For example, building out a Web mail- based server and offering it to your customers can easily be branded cloud computing. But this offering does not compare well to current generation cloud email, which offers syncing to device sync capabilities, calendar and contacts integration, virus checks and gigabytes of email storage space.
Hosted applications, cloud storage and backup, cloud security and compliance and cloud availability will be hot topics in 2011. VARs need to secure even finer niches within these cloud spaces. If you have a mid-sized team of consultants that can travel the US, then the tougher the niche the better. Being able to perform large site migrations of email to a cloud mail provider over a weekend, for example, would create a great niche for a VAR. (There are still companies that use this model supporting Berkeley Internet Name Domain (BIND) for Domain Name Server.)
This niche will create opportunity in both business won, and business lost. Even if a customer decides on an alternative, then they will most likely pass on your company information to their peers.
The cloud computing market is still young enough for you to define your own niche markets, and I generally define these as two types: Heavy lifting, and cumbersome. The customer will generally be focused on the heavy lifting items of an actual conversion process. For example, many companies are considering moving tiered storage to cloud storage. A lower tiered storage needs to be accessible by the business; however, the amount of time it takes for the business to retrieve the data is a secondary factor. But, the cumbersome piece from an infrastructure standpoint is to get the data there, manage the “rotation” of data onto the cloud and expire unneeded data. The VAR niche for this portion may be within the Ubuntu/Eucalyptus space at the infrastructure level, and in custom scripting for data management.
The cumbersome piece of migrating to cloud storage is availability. Another VAR might focus on selling products and services for cloud storage availability. An ideal niche is one where the customer doesn’t recognize the challenge until it’s pointed out.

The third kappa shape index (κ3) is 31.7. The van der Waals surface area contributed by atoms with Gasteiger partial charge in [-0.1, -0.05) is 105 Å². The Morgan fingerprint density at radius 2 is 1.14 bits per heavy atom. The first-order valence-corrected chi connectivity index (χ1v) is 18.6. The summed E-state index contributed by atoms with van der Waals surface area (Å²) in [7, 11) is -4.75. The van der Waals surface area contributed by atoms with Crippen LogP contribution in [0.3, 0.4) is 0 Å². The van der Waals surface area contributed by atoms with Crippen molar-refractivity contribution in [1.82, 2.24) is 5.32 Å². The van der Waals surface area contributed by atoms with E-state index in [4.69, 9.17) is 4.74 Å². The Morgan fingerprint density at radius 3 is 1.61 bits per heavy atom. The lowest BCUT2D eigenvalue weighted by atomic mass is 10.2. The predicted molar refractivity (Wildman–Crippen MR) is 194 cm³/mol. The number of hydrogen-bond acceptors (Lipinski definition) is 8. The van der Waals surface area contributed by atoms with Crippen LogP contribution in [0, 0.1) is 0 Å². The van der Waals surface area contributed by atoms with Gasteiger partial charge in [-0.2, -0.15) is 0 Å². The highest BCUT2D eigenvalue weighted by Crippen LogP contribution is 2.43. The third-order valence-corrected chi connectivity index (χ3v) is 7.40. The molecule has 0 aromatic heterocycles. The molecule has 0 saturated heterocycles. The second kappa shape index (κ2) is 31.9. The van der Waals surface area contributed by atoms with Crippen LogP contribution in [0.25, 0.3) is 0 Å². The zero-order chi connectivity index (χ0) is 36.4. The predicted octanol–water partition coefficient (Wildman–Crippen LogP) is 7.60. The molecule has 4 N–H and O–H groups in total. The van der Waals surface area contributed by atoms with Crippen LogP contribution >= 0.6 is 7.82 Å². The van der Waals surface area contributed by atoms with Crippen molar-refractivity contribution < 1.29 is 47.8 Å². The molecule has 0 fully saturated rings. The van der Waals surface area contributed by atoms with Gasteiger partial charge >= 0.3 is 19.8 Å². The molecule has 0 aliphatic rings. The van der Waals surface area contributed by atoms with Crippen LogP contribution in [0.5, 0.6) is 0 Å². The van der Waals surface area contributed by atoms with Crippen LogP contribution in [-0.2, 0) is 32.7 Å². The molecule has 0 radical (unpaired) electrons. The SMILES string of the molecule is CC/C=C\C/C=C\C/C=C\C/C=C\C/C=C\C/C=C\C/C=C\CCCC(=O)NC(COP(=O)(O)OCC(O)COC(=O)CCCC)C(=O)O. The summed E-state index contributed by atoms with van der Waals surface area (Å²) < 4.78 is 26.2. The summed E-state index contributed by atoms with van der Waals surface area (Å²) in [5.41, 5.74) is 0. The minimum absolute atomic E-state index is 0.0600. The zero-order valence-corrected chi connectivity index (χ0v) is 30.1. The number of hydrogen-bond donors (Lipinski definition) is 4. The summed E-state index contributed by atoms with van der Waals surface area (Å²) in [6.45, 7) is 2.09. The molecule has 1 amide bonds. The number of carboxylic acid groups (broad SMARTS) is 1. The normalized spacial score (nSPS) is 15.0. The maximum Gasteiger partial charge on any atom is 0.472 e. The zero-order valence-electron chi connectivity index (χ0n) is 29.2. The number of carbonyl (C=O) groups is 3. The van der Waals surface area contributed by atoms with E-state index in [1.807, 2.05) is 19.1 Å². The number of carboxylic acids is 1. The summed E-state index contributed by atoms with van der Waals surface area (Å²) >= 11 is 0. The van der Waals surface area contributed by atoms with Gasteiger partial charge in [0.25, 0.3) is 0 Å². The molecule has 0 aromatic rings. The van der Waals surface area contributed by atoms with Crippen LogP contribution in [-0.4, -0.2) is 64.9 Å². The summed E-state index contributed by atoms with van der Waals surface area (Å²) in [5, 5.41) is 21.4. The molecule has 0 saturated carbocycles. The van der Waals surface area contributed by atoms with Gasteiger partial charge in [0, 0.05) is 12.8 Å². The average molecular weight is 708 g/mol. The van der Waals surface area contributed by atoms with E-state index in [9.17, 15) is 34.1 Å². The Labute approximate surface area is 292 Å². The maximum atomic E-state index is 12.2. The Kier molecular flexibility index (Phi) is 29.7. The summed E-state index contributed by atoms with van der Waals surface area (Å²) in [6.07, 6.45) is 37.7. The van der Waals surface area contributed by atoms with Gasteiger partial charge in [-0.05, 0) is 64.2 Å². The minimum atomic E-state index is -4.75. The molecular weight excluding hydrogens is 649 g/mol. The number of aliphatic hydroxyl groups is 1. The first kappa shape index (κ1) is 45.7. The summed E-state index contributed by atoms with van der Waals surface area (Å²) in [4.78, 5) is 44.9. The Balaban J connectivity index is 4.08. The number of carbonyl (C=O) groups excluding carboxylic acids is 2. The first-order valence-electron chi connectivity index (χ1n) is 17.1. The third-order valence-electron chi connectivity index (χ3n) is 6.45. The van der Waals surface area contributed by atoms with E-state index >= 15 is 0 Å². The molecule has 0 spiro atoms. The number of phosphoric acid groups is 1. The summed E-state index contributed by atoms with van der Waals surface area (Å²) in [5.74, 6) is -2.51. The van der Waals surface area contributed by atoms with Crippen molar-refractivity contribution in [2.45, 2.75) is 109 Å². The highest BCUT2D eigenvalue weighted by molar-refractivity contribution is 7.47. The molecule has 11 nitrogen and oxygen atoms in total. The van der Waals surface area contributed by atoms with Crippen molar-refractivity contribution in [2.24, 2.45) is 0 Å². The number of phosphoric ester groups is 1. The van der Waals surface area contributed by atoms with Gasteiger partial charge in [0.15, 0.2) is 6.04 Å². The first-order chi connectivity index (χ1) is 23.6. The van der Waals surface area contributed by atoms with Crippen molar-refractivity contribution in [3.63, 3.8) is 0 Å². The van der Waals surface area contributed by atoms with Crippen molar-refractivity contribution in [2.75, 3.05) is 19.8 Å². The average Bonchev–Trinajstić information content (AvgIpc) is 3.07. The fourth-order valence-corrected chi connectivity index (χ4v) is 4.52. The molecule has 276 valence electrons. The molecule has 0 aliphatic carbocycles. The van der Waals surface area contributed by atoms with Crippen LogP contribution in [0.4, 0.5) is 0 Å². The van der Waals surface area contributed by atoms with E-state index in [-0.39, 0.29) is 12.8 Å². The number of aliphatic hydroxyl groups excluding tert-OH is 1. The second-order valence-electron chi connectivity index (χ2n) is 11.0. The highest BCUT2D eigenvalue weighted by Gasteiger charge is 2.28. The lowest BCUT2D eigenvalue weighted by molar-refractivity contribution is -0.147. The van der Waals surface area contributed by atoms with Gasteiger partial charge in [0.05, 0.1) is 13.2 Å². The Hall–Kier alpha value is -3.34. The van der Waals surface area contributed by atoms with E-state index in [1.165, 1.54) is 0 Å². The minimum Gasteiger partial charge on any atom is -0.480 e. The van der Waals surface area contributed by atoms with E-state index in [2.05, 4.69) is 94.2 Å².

The value of your channel competitors
You can also find new business opportunities by keeping a close eye on your competition, especially those who made it through the downturns of the ‘90s and last decade. Competitors that adapt to the market define themselves and the markets they influence. If you operate in friendly and spirited local markets, sponsoring some of the same local trade events can create market dialogue. Also, look for competitors that are leaving markets because they could become your new partners and a relationship could be mutually beneficial. If a competitor is moving into supplying only cloud-based applications, then they may be an ideal partner if you’re focusing on cloud-based systems and storage.
By identifying appropriate channels, understanding the cloud market space and watching the competitive environment, you can both secure your niche market and succeed in 2011 in the cloud space.
About the author
Ronald McCarty is a freelance writer, information technology consultant, and the owner of Your Net Guard LLC, an IT consulting company located in Dallas, Texas. He has written for numerous publications and websites including TechTarget, CMP, Cisco Press, and New Riders. Ron is also the author of Ubuntu Linux System Administration.
This was first published in May 2011